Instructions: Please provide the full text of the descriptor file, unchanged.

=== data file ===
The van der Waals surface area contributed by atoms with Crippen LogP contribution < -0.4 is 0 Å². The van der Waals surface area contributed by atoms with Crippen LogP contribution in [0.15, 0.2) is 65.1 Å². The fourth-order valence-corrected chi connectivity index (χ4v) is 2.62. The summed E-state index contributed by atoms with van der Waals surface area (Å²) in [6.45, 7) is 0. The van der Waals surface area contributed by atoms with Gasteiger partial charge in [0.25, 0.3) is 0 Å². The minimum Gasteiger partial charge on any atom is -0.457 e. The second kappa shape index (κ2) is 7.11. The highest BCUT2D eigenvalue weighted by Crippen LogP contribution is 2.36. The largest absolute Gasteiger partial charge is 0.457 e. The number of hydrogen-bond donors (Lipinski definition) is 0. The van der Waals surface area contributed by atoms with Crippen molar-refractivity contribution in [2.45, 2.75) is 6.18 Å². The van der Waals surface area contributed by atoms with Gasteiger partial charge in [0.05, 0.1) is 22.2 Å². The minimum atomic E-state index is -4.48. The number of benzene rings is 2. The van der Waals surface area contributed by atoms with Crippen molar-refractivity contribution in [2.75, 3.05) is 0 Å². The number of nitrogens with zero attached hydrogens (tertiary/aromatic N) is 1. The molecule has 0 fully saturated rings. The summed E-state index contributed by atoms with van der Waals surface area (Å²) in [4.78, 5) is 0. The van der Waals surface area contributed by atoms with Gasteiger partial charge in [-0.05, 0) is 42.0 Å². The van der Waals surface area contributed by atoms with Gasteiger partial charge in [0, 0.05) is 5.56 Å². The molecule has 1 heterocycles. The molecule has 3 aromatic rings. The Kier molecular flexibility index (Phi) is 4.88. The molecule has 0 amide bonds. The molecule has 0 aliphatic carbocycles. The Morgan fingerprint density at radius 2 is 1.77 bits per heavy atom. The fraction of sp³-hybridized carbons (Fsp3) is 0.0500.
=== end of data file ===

The van der Waals surface area contributed by atoms with Crippen LogP contribution < -0.4 is 0 Å². The van der Waals surface area contributed by atoms with Crippen LogP contribution in [0.15, 0.2) is 65.1 Å². The fourth-order valence-corrected chi connectivity index (χ4v) is 2.62. The summed E-state index contributed by atoms with van der Waals surface area (Å²) in [6.45, 7) is 0. The van der Waals surface area contributed by atoms with Gasteiger partial charge in [0.25, 0.3) is 0 Å². The minimum Gasteiger partial charge on any atom is -0.457 e. The second kappa shape index (κ2) is 7.11. The highest BCUT2D eigenvalue weighted by Crippen LogP contribution is 2.36. The largest absolute Gasteiger partial charge is 0.457 e. The number of hydrogen-bond donors (Lipinski definition) is 0. The van der Waals surface area contributed by atoms with Crippen molar-refractivity contribution in [2.45, 2.75) is 6.18 Å². The van der Waals surface area contributed by atoms with Gasteiger partial charge in [0.05, 0.1) is 22.2 Å². The minimum atomic E-state index is -4.48. The number of benzene rings is 2. The van der Waals surface area contributed by atoms with Crippen molar-refractivity contribution in [2.75, 3.05) is 0 Å². The number of nitrogens with zero attached hydrogens (tertiary/aromatic N) is 1. The molecule has 0 fully saturated rings. The summed E-state index contributed by atoms with van der Waals surface area (Å²) in [4.78, 5) is 0. The van der Waals surface area contributed by atoms with Gasteiger partial charge in [-0.05, 0) is 42.0 Å². The van der Waals surface area contributed by atoms with Gasteiger partial charge in [0, 0.05) is 5.56 Å². The molecule has 1 heterocycles. The molecule has 3 aromatic rings. The Kier molecular flexibility index (Phi) is 4.88. The molecule has 0 amide bonds. The molecule has 0 aliphatic carbocycles. The Morgan fingerprint density at radius 2 is 1.77 bits per heavy atom. The fraction of sp³-hybridized carbons (Fsp3) is 0.0500.